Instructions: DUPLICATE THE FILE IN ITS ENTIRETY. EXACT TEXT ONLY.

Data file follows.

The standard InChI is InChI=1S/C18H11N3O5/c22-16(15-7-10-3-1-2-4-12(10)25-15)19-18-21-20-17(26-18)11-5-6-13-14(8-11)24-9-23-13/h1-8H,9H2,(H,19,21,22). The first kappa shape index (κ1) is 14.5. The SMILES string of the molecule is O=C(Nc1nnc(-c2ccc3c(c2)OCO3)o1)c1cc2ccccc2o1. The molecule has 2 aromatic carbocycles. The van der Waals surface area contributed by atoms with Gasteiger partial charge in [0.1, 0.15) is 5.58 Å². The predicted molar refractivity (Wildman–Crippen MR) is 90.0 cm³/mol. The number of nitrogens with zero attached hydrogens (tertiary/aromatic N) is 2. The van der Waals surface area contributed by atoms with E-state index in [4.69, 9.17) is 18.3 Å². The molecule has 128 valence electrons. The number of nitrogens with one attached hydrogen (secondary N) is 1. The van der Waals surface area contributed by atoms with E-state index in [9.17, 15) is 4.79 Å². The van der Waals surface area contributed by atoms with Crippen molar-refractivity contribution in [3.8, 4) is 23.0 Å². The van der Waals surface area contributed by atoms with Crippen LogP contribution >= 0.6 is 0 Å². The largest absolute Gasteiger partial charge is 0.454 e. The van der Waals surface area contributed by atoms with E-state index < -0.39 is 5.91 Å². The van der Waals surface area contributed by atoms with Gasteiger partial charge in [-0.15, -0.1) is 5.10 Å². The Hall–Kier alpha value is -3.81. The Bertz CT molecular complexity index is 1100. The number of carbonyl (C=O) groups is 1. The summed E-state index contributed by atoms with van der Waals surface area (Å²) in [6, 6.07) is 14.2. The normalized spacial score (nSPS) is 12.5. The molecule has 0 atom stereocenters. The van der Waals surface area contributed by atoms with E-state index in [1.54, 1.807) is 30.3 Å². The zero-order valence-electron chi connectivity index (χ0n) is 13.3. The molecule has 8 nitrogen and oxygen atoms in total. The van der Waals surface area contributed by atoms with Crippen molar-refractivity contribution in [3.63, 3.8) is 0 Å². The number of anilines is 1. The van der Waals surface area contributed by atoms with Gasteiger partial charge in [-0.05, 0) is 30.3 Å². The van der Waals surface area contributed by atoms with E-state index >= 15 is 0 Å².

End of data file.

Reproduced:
The standard InChI is InChI=1S/C18H11N3O5/c22-16(15-7-10-3-1-2-4-12(10)25-15)19-18-21-20-17(26-18)11-5-6-13-14(8-11)24-9-23-13/h1-8H,9H2,(H,19,21,22). The first kappa shape index (κ1) is 14.5. The SMILES string of the molecule is O=C(Nc1nnc(-c2ccc3c(c2)OCO3)o1)c1cc2ccccc2o1. The molecule has 2 aromatic carbocycles. The van der Waals surface area contributed by atoms with Gasteiger partial charge in [0.1, 0.15) is 5.58 Å². The predicted molar refractivity (Wildman–Crippen MR) is 90.0 cm³/mol. The number of nitrogens with zero attached hydrogens (tertiary/aromatic N) is 2. The van der Waals surface area contributed by atoms with E-state index in [4.69, 9.17) is 18.3 Å². The molecule has 128 valence electrons. The number of nitrogens with one attached hydrogen (secondary N) is 1. The van der Waals surface area contributed by atoms with E-state index in [9.17, 15) is 4.79 Å². The van der Waals surface area contributed by atoms with Crippen molar-refractivity contribution in [3.8, 4) is 23.0 Å². The van der Waals surface area contributed by atoms with Crippen LogP contribution >= 0.6 is 0 Å². The largest absolute Gasteiger partial charge is 0.454 e. The van der Waals surface area contributed by atoms with E-state index < -0.39 is 5.91 Å². The van der Waals surface area contributed by atoms with Gasteiger partial charge in [-0.15, -0.1) is 5.10 Å². The Hall–Kier alpha value is -3.81. The Bertz CT molecular complexity index is 1100. The number of carbonyl (C=O) groups is 1. The summed E-state index contributed by atoms with van der Waals surface area (Å²) in [6, 6.07) is 14.2. The normalized spacial score (nSPS) is 12.5. The molecule has 0 atom stereocenters. The van der Waals surface area contributed by atoms with E-state index in [1.54, 1.807) is 30.3 Å². The zero-order valence-electron chi connectivity index (χ0n) is 13.3. The molecule has 8 nitrogen and oxygen atoms in total. The van der Waals surface area contributed by atoms with Crippen molar-refractivity contribution in [3.63, 3.8) is 0 Å². The number of anilines is 1. The van der Waals surface area contributed by atoms with Gasteiger partial charge in [-0.05, 0) is 30.3 Å². The van der Waals surface area contributed by atoms with E-state index >= 15 is 0 Å².